Cortical Atrophy Related to Tumor Prosthesis in Skeletally Immature Osteosarcoma Patients

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Cortical atrophy is commonly observed after prosthetic reconstruction for bone sarcomas. However, relevant literature regarding this phenomenon in skeletally immature patients is limited. Therefore, in this study, we evaluated the incidence and patterns of cortical atrophy. We then assessed its predisposing factors. Finally, we analyzed whether cortical atrophy was associated with poor prosthesis survival.


We retrospectively reviewed 31 stems in 19 skeletally immature osteosarcoma patients who were treated with resection and tumor prosthesis surgery. We measured the cortical thickness using plain radiographs annually. The mean patient age was 11 years (range, 6 to 14 y) and the mean follow-up period was 10 years (range, 2 to 14 y).


Cortical atrophy developed in 13 stems, all within 3 years. There were 3 gross types of cortical atrophy: hourglass in 5, sharpening in 4, and shortening atrophy in 4. On multivariate analysis, stem-cortex diameter ratio of ≥0.5 and age of less than 10 years were significantly associated with cortical atrophy (P=0.002 and P=0.019, respectively). Cortical atrophy was significantly associated with eventual prosthesis failure (9/13 in the cortical atrophy group vs. 4/18 in the nonatrophy group, P=0.035).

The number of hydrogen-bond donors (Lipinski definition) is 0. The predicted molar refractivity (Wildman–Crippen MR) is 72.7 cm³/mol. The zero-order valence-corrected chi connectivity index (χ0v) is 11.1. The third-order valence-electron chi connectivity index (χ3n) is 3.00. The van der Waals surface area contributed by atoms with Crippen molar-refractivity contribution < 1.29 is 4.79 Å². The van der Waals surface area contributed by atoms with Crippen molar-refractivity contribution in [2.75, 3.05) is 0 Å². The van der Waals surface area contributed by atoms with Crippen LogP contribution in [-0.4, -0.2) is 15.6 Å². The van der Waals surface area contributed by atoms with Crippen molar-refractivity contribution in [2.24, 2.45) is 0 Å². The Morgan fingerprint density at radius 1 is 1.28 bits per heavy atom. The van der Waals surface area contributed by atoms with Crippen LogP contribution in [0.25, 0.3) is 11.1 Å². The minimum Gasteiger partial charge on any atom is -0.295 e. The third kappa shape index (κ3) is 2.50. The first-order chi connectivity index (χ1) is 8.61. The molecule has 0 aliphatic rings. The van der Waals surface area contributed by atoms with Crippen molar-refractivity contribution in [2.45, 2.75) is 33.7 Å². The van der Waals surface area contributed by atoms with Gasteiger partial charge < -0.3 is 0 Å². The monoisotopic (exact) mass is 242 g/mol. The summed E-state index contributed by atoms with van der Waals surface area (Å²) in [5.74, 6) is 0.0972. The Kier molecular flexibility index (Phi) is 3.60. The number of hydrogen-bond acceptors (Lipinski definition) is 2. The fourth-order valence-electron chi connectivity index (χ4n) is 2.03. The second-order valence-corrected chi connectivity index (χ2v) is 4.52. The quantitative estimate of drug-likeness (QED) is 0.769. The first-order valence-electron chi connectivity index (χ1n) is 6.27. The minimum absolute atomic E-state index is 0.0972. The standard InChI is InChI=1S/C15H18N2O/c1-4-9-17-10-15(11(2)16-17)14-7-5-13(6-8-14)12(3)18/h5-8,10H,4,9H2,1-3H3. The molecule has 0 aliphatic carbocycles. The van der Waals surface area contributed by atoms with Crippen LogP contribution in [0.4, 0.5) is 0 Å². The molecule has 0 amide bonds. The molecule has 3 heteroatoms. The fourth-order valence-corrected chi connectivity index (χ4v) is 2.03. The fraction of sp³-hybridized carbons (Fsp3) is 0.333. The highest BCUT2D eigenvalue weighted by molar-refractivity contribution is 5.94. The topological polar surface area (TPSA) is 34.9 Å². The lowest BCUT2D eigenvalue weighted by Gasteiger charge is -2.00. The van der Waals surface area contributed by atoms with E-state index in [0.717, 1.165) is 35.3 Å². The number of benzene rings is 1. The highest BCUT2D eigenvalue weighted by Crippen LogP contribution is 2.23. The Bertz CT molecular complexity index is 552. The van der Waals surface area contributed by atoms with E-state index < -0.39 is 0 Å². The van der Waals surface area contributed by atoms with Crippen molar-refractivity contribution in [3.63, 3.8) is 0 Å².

Cortical atrophy is common in the skeletally immature patients with tumor prosthesis and is associated with prosthesis failure. Patients with cortical atrophy should be closely monitored for prosthesis failure and appropriately managed to prevent failures.

Level of Evidence:

Level IV—therapeutic study.

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